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Playing the Spread

Jonathan Clements  |  August 13, 2016

HOW LONG WILL you live? A recent study from Boston College’s Center for Retirement Research noted that, “A healthy 65-year old man in an employer pension plan has a 25% chance of dying by age 78, or of living to age 91 or beyond.”

Think about the dilemma this creates if you’re retiring at age 65. Even if you are in the middle 50% of the male population—neither among the 25% who die early in retirement nor among the 25% who live well into their 90s—your retirement could last just 13 years or it could be double that, at 26 years. For women, the middle 50% would likely range from roughly age 80 to 93.

Faced with statistics like this, it’s understandable why folks are reluctant to delay claiming Social Security benefits or to buy immediate annuities that pay lifetime income. We’ve all heard of folks who have lived to 100, or close to it. But we’ve also heard of folks who keel over soon after retiring. What if you were one of those unlucky individuals—and you had also delayed Social Security benefits and used a chunk of your nest egg to buy an income annuity? The thought just isn’t palatable.

The stats also explain why folks are puzzled by the 4% withdrawal rate. The 4% rule suggests you withdraw 4% of your portfolio’s value in the first year of retirement and thereafter increase the annual sum withdrawn with inflation. If you follow that approach, your nest egg should carry you through a 30-year retirement, no matter how rough the markets are or how bad inflation gets. But when your neighbor drops dead at age 73, withdrawing just 4% seems like an abundance of caution.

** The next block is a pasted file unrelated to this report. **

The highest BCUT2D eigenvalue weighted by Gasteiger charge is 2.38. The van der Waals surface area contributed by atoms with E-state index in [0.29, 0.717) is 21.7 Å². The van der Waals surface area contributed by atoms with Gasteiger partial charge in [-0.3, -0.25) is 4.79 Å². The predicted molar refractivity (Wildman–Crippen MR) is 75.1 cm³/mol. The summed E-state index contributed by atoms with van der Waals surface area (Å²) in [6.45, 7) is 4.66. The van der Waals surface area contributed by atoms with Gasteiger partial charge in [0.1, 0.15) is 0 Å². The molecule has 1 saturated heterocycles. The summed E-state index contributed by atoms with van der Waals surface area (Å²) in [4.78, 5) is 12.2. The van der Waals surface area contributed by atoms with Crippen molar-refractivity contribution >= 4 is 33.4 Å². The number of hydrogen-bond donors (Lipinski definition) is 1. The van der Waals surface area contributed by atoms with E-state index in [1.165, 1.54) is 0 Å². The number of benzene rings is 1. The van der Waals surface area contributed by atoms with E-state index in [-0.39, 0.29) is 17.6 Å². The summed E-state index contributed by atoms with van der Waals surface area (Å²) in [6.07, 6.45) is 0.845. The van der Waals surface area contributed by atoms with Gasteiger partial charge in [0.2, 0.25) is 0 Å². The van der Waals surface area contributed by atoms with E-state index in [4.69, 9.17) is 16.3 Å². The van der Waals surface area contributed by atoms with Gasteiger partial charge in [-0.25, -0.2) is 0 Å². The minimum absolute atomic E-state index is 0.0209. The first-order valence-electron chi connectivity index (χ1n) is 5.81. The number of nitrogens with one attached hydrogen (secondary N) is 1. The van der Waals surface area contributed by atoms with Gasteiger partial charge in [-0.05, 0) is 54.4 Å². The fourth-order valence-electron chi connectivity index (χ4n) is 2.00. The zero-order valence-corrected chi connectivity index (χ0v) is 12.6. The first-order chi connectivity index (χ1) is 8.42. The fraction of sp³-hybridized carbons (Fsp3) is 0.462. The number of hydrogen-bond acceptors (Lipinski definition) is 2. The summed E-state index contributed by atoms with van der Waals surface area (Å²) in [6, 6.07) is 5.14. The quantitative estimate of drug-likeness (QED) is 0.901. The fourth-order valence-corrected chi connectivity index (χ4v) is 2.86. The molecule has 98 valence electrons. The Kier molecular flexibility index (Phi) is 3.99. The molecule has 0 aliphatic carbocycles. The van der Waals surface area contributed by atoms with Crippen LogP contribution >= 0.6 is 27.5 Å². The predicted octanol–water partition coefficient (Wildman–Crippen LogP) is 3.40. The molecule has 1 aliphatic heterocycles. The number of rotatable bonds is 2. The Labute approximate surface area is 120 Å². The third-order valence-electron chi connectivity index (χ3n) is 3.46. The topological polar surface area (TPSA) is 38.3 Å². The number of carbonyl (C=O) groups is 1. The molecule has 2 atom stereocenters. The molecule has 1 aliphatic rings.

Tempted to bet on a short retirement? Keep three thoughts in mind. First, the big financial risk isn’t dying early in retirement. At that point, all your money troubles are over. Instead, the big risk is living longer than you ever imagined.

Second, average life expectancies are misleading, because there’s such a disparity among folks with different levels of wealth and education. If you count yourself among those who are affluent, healthy and well educated, there’s a good chance you’ll live three or four years longer than the general population.

Third, if you’re married or in a long-term relationship, you have two tickets to the life expectancy lottery. Even if your ticket turns out to be a dud, there’s a good chance your spouse or partner will live to a ripe old age.

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